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What is a Pacemaker?

By Dr Ananya Mandal, MD

A pacemaker is a small battery operated electronic device that helps set and regulate the rhythm of the heart to a more regular pattern.

Normal physiology of the heart

The heart has its own pacemaker called the sinoatrial node (SA node) which lies at the top of the organ. It generates a regular electrical impulse that travels across the heart muscles via nerves causing the muscles to contract and relax to form a heart beat. This pumping of the heart maintains blood circulation throughout the body.

Pathology and need for a pacemaker

When the inbuilt pacemaker of the heart does not function adequately by itself, the circulation of blood is severely compromised. Therefore, the artificial pacemaker is implanted to help the heart beat regularly.

The implanted pacemaker provides electric stimulation to different parts of the heart to makes it beat at a regular, controlled rate.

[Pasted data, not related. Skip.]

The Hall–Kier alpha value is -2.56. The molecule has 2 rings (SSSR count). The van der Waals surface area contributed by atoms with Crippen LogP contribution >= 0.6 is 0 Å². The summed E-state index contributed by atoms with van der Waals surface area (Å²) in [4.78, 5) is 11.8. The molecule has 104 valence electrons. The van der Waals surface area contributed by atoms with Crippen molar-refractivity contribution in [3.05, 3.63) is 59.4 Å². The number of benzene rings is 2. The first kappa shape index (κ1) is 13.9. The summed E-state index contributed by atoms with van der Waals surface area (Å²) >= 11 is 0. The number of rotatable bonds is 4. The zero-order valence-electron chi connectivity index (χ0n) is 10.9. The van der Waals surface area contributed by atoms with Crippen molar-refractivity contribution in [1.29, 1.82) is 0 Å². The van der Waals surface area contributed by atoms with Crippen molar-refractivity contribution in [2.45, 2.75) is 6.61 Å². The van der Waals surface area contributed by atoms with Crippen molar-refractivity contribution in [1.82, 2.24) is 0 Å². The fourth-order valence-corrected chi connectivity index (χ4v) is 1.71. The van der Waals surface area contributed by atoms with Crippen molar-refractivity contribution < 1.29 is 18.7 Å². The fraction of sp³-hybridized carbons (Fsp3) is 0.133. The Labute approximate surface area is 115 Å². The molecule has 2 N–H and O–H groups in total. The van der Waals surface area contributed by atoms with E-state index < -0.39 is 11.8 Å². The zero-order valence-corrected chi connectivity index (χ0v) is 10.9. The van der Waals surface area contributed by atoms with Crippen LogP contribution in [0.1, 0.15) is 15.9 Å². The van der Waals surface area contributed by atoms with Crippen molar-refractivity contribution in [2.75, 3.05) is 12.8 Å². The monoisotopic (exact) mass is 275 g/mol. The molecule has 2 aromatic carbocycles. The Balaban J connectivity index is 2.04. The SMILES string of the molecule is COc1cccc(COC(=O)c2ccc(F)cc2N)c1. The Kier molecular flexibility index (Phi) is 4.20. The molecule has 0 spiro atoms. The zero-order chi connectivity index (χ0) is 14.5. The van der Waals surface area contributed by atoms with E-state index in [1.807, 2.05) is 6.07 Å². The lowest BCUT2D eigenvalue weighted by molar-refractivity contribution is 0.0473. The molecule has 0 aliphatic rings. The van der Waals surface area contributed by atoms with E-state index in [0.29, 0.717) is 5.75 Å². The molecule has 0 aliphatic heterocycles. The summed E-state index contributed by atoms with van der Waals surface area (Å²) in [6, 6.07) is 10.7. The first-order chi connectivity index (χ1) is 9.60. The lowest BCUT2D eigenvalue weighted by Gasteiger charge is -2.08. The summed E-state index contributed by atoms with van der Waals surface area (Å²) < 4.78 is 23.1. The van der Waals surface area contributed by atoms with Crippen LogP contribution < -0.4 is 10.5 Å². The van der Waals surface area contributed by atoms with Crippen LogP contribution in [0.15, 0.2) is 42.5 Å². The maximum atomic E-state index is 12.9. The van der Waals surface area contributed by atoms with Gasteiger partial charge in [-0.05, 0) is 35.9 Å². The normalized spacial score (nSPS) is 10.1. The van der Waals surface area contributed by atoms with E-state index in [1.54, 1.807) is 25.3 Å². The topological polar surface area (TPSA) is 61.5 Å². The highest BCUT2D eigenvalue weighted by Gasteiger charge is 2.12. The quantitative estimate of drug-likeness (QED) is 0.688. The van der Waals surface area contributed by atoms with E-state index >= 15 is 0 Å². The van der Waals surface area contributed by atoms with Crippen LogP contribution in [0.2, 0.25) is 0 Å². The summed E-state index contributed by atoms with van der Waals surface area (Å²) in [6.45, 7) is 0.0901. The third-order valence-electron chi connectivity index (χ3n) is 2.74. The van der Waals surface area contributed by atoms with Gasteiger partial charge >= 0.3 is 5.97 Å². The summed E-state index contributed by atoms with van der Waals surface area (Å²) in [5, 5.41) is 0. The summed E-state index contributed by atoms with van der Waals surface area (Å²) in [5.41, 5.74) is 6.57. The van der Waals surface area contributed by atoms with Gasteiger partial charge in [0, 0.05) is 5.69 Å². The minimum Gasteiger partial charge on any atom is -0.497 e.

Procedure for placement of a pacemaker

The pacemaker is implanted underneath the chest skin just below the collar bone. It is then connected to the heart with tiny wires. The whole procedure takes around an hour to complete. Sometimes the pacemaker may be needed for a short time (such as after a heart attack) and in these cases, it may be attached to the clothes and not implanted under the skin.

The battery unit is a metal box weighing 20-50g and is attached to wires or leads that connect it to the heart. The battery lasts for 8 to 10 years. In the metal box, is a pulse generator and a computer circuit that converts the energy generated into electrical impulses that then travel via the wires to the heart.

Reviewed by , BSc

Last Updated: Jan 14, 2014

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